Requipper Spotlight: Olympian Kyra Condie
Updated: Jul 23, 2021
We are psyched to introduce our first Requipper Spotlight, a series in which we will feature inspirational leaders in the outdoor industry! Our inaugural interview is with Kyra Condie, one of four American Sport Climbers who qualified for the Tokyo 2020 Olympics. Kyra, 23, is based in Salt Lake City, UT, and sat down to talk with us about her climbing journey.
When did you start climbing?
When I was 11 I went to the local gym in Minnesota for a birthday party and I was immediately hooked. I did musical theater at first and quit the climbing team because I got into a play. Then, I eventually rejoined.
Do you have a climb you’re most proud of?
The outdoor climb that I probably was most psyched by is Columbian Bowties (V12) in Idaho. It was really my style and quite cool. I also loved my trip to the Rocklands in South Africa. I like straightforward powerful climbs the most. Some people really like the intricacies of other techniques, but what I have most fun on is where I get to try really hard.
Do you have a pre-comp routine?
I get pretty nervous morning of so I eat just a few things for breakfast that won't make me nauseous. I like to listen to music in isolation, that calms me down. Most recently I've gotten into opera music. It feels epic but is also calming.
Was there a turning point when you decided to climb professionally?
Honestly, I always wanted to climb professionally. The two things I had in the back of my mind were being a vet or climbing. I never thought that being a pro would actually work, it just felt like a dream. It became more of a reality towards the end of college.
Walk me through the process of trying out for the Olympics.
As soon as climbing was accepted to the Olympics, they were on my radar. Even though I prefer disciplines to be separated, I thought the combined aspect suited me really well. I always liked all three [bouldering, sport, and speed] even though I mostly boulder. I thought I had a decent chance if I dedicated to it.
It was really exciting because I thought that we had been rejected for 2020, but then Tokyo announced they could have us. It's funny–I had a timeline since senior year of high school that had the 2024 Olympics marked off, so I guess it was always on my mind.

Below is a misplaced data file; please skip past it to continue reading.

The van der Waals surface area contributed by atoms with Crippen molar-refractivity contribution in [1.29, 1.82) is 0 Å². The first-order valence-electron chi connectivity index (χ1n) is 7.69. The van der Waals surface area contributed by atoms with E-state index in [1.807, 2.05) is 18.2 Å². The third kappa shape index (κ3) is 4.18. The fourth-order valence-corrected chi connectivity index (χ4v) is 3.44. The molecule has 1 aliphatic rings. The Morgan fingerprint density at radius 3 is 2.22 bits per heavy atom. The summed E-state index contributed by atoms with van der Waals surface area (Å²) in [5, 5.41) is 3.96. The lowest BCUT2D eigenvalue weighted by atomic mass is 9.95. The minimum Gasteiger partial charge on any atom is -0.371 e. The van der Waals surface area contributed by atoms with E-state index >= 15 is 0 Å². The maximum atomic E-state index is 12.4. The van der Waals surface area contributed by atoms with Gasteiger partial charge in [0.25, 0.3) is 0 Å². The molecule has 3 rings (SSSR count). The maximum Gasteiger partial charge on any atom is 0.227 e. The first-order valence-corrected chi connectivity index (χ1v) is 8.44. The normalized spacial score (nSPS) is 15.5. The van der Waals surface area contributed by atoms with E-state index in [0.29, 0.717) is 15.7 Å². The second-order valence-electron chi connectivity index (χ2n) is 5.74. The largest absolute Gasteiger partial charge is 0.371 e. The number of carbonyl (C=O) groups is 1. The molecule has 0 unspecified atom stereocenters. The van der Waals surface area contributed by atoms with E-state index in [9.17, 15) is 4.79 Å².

The qualifying process was pretty rugged. I had to go to all the World Cups when I had never been to more than four. In 2019 I went to 11. Balancing training and competing was totally different. There was a really good team atmosphere that for sure helped.
How did you feel when the Olympics were delayed?
I was just really glad they weren't cancelled. It was also a good thing for me since I was already qualified. Lots of athletes were still waiting for qualifying events and that is the worst position to be in. I just got to focus on training and really hope it will still happen. I'm choosing to stay optimistic because there isn't much else I can do.
Who are your role models?
My main role model growing up was Alex Johnson, who trained at the same gym. She was 19 and winning her first world cup just as I joined the team. If not for her, I wouldn't have known that competing to that level is possible in climbing. In general, I'm inspired by my peers a lot.
If you could change something about the sport, what would it be?
The main thing I would change is that there are a lot of people who think they can't climb or aren't the right type of person. Especially movies like Free Solo make climbing look really intimidating and inaccessible. I would rather people not think about it that way. There are so many different aspects of climbing–you don't have to go free solo, you can go to the gym and top rope 5.9! That isn't immediately obvious. I'd also like climbing to be more accessible socioeconomically. It's a pretty middle class and higher sport because of the way access and free time works.
How do you think about sustainability in climbing?
It's something I have thought about a fair amount. There are lots of people in climbing like Nathaniel Coleman working on it. I think climbing is kind of nice because you get to use a lot of gear for a long time, you don't have to replace a ton. But the carbon footprint of traveling to competitions is tough.
Anything you wish you knew starting out?
It's really easy to go to the gym and get super intimidated. Try not to let it affect you. I was lucky to be super oblivious when I started–I look back and think that experiences were misogynistic or kind of sucked. If I were older it might have been really discouraging. I would just say to focus on the positive people.